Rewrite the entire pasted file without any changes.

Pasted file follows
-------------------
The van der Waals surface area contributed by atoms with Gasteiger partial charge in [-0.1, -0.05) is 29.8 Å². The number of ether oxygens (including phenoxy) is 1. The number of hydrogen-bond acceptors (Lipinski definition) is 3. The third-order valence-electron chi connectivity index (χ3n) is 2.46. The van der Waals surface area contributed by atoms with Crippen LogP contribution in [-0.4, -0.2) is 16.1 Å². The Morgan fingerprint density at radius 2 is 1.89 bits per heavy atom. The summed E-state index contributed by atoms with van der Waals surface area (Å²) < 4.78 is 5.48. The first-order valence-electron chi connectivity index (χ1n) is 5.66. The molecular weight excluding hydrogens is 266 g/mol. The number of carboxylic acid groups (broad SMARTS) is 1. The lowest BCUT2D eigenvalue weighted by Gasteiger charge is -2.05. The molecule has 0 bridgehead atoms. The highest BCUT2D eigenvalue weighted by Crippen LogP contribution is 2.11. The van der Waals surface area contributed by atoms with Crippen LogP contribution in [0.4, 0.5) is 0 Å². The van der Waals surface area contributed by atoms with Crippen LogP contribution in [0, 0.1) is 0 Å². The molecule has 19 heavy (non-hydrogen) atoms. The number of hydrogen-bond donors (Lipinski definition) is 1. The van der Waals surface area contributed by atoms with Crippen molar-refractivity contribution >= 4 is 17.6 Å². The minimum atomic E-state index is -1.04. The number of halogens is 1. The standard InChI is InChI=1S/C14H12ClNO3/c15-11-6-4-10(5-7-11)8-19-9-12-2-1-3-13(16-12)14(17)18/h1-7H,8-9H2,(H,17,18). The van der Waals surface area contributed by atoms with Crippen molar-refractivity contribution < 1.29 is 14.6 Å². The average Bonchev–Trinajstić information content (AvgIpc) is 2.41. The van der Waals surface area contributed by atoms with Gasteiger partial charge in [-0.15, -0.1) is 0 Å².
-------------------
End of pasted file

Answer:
The van der Waals surface area contributed by atoms with Gasteiger partial charge in [-0.1, -0.05) is 29.8 Å². The number of ether oxygens (including phenoxy) is 1. The number of hydrogen-bond acceptors (Lipinski definition) is 3. The third-order valence-electron chi connectivity index (χ3n) is 2.46. The van der Waals surface area contributed by atoms with Crippen LogP contribution in [-0.4, -0.2) is 16.1 Å². The Morgan fingerprint density at radius 2 is 1.89 bits per heavy atom. The summed E-state index contributed by atoms with van der Waals surface area (Å²) < 4.78 is 5.48. The first-order valence-electron chi connectivity index (χ1n) is 5.66. The molecular weight excluding hydrogens is 266 g/mol. The number of carboxylic acid groups (broad SMARTS) is 1. The lowest BCUT2D eigenvalue weighted by Gasteiger charge is -2.05. The molecule has 0 bridgehead atoms. The highest BCUT2D eigenvalue weighted by Crippen LogP contribution is 2.11. The van der Waals surface area contributed by atoms with Crippen LogP contribution in [0.4, 0.5) is 0 Å². The van der Waals surface area contributed by atoms with Crippen LogP contribution in [0, 0.1) is 0 Å². The molecule has 19 heavy (non-hydrogen) atoms. The number of hydrogen-bond donors (Lipinski definition) is 1. The van der Waals surface area contributed by atoms with Crippen molar-refractivity contribution >= 4 is 17.6 Å². The minimum atomic E-state index is -1.04. The number of halogens is 1. The standard InChI is InChI=1S/C14H12ClNO3/c15-11-6-4-10(5-7-11)8-19-9-12-2-1-3-13(16-12)14(17)18/h1-7H,8-9H2,(H,17,18). The van der Waals surface area contributed by atoms with Crippen molar-refractivity contribution < 1.29 is 14.6 Å². The average Bonchev–Trinajstić information content (AvgIpc) is 2.41. The van der Waals surface area contributed by atoms with Gasteiger partial charge in [-0.15, -0.1) is 0 Å².